I’ve been going to an MS Fatigue group for about 6 weeks now, organised by my MS Nurse and her colleagues. I’ve found it useful, not because I’ve learned anything new but it’s been nice to meet local MSers and share experiences.
On the first day I realised I was the most “disabled” person there, everyone else had 1 stick or none at all and all seemed to be pretty mobile. It can feel mortifying to have doors held open and chairs moved for you by a room full of disabled people but I am strong and can rise above such feelings when I put my mind to it and hobbled in with my head held high!
We got talking about different types of fatigue and nearly everyone in the room described crippling cognitive problems that I have little or no experience of. This got me thinking about which type of disability is worse, obvious physical disability or invisible symptoms that lurk under the surface.
My symptoms are largely physical, people can clearly see what’s wrong when I hobble along and strangers can often be helpful and supportive, opening doors, carrying my stuff or generally getting out of the way! My sticks give out a very clear message: I’m disabled but you can help and people generally fall over themselves to offer it.
What about cognitive problems then? One person talked about how he can’t process information when confronted with crowds of people, in a shopping centre for example, and has to sit regularly as fatigue overwhelms him. Another lady described having difficulty following conversations when there are more than a couple of people around and that noise makes these symptoms worse. One person said he could no longer read a book as he was unable to remember the plot and focus on the characters. There was a ripple of agreement around the room and I was stunned to realise most people agreed. Not being able to read a book is my idea of hell! I read a book a week and have done for years. I could not imagine life without this simple pleasure.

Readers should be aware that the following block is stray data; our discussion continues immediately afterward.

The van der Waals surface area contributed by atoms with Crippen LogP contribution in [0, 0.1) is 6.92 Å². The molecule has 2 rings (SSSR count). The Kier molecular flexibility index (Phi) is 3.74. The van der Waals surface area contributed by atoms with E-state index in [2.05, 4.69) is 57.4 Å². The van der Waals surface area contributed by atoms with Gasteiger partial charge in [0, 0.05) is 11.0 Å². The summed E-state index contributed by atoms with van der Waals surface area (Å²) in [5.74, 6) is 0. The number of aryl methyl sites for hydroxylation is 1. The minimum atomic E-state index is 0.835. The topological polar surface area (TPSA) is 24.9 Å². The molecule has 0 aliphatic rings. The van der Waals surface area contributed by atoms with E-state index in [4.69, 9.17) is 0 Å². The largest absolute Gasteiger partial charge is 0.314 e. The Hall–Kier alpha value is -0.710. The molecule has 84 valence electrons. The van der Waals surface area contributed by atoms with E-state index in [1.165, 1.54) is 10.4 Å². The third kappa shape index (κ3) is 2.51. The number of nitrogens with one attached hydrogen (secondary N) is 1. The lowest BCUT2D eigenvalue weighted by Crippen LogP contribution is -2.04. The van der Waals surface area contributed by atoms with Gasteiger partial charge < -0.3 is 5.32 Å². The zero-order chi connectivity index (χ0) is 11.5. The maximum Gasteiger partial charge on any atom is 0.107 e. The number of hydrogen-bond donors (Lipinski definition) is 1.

Who is more disabled then? Me with my sticks or those whose personalities have been altered due to cognitive changes? I can, and will, get a scooter to get round more easily but what about those with cognitive problems? What can they do and how do they explain to people what’s going on invisibly beneath the surface?
No two people are the same with this condition and I’m sure some people with cognitive problems would prefer that over not being able to walk very far but I found it interesting to realise I wasn’t, necessarily the most ‘disable’person in the room after all.